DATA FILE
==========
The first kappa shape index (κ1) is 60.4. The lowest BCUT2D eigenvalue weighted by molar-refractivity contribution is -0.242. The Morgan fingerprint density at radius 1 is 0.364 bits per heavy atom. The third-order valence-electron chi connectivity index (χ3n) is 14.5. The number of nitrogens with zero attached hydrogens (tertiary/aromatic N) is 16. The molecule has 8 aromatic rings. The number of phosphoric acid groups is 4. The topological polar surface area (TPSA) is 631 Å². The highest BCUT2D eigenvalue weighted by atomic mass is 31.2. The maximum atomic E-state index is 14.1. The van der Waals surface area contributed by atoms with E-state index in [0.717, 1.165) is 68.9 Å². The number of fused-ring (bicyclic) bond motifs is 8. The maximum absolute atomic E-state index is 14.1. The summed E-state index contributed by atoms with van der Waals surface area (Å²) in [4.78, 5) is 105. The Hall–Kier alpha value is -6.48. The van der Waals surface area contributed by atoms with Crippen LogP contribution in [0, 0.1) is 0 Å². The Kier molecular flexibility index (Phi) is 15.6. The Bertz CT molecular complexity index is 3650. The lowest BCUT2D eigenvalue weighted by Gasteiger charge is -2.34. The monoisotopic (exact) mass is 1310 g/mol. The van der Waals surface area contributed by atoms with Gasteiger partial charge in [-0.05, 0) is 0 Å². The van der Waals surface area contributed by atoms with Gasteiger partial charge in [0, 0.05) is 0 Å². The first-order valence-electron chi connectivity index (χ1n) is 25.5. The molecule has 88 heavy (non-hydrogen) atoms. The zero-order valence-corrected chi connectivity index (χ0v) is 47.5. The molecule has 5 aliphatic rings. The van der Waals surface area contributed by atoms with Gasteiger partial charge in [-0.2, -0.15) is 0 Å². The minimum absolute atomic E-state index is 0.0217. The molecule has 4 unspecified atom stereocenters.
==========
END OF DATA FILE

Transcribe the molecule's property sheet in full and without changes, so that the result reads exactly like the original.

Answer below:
The first kappa shape index (κ1) is 60.4. The lowest BCUT2D eigenvalue weighted by molar-refractivity contribution is -0.242. The Morgan fingerprint density at radius 1 is 0.364 bits per heavy atom. The third-order valence-electron chi connectivity index (χ3n) is 14.5. The number of nitrogens with zero attached hydrogens (tertiary/aromatic N) is 16. The molecule has 8 aromatic rings. The number of phosphoric acid groups is 4. The topological polar surface area (TPSA) is 631 Å². The highest BCUT2D eigenvalue weighted by atomic mass is 31.2. The maximum atomic E-state index is 14.1. The van der Waals surface area contributed by atoms with E-state index in [0.717, 1.165) is 68.9 Å². The number of fused-ring (bicyclic) bond motifs is 8. The maximum absolute atomic E-state index is 14.1. The summed E-state index contributed by atoms with van der Waals surface area (Å²) in [4.78, 5) is 105. The Hall–Kier alpha value is -6.48. The van der Waals surface area contributed by atoms with Crippen LogP contribution in [0, 0.1) is 0 Å². The Kier molecular flexibility index (Phi) is 15.6. The Bertz CT molecular complexity index is 3650. The lowest BCUT2D eigenvalue weighted by Gasteiger charge is -2.34. The monoisotopic (exact) mass is 1310 g/mol. The van der Waals surface area contributed by atoms with Gasteiger partial charge in [-0.05, 0) is 0 Å². The van der Waals surface area contributed by atoms with Gasteiger partial charge in [0, 0.05) is 0 Å². The first-order valence-electron chi connectivity index (χ1n) is 25.5. The molecule has 88 heavy (non-hydrogen) atoms. The zero-order valence-corrected chi connectivity index (χ0v) is 47.5. The molecule has 5 aliphatic rings. The van der Waals surface area contributed by atoms with Gasteiger partial charge in [-0.2, -0.15) is 0 Å². The minimum absolute atomic E-state index is 0.0217. The molecule has 4 unspecified atom stereocenters.